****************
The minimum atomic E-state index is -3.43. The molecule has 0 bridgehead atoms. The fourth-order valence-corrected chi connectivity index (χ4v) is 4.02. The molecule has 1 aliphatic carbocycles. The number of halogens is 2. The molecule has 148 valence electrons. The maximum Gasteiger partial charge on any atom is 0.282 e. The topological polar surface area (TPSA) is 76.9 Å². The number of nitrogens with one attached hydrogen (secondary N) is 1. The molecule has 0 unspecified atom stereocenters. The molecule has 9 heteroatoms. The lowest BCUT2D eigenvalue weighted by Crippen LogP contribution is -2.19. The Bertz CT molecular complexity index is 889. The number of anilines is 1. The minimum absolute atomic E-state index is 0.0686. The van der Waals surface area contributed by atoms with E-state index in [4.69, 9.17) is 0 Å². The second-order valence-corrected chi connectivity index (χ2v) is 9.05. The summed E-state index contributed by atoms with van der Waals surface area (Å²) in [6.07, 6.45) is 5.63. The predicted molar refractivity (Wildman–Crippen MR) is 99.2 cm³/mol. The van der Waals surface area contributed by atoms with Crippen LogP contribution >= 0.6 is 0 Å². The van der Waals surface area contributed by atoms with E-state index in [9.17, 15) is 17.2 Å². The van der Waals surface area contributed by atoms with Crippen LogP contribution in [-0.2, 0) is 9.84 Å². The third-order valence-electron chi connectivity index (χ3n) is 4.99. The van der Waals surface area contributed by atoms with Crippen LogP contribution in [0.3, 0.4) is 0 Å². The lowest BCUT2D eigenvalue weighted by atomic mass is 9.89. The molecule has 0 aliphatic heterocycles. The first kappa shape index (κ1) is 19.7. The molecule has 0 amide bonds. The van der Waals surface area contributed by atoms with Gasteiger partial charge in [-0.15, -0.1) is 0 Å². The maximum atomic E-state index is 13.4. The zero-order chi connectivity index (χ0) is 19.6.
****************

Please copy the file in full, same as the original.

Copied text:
The minimum atomic E-state index is -3.43. The molecule has 0 bridgehead atoms. The fourth-order valence-corrected chi connectivity index (χ4v) is 4.02. The molecule has 1 aliphatic carbocycles. The number of halogens is 2. The molecule has 148 valence electrons. The maximum Gasteiger partial charge on any atom is 0.282 e. The topological polar surface area (TPSA) is 76.9 Å². The number of nitrogens with one attached hydrogen (secondary N) is 1. The molecule has 0 unspecified atom stereocenters. The molecule has 9 heteroatoms. The lowest BCUT2D eigenvalue weighted by Crippen LogP contribution is -2.19. The Bertz CT molecular complexity index is 889. The number of anilines is 1. The minimum absolute atomic E-state index is 0.0686. The van der Waals surface area contributed by atoms with E-state index in [4.69, 9.17) is 0 Å². The second-order valence-corrected chi connectivity index (χ2v) is 9.05. The summed E-state index contributed by atoms with van der Waals surface area (Å²) in [6.07, 6.45) is 5.63. The predicted molar refractivity (Wildman–Crippen MR) is 99.2 cm³/mol. The van der Waals surface area contributed by atoms with Crippen LogP contribution >= 0.6 is 0 Å². The van der Waals surface area contributed by atoms with E-state index in [9.17, 15) is 17.2 Å². The van der Waals surface area contributed by atoms with Crippen LogP contribution in [-0.2, 0) is 9.84 Å². The third-order valence-electron chi connectivity index (χ3n) is 4.99. The van der Waals surface area contributed by atoms with Crippen LogP contribution in [0.3, 0.4) is 0 Å². The lowest BCUT2D eigenvalue weighted by atomic mass is 9.89. The molecule has 0 aliphatic heterocycles. The first kappa shape index (κ1) is 19.7. The molecule has 0 amide bonds. The van der Waals surface area contributed by atoms with Gasteiger partial charge in [-0.15, -0.1) is 0 Å². The maximum atomic E-state index is 13.4. The zero-order chi connectivity index (χ0) is 19.6.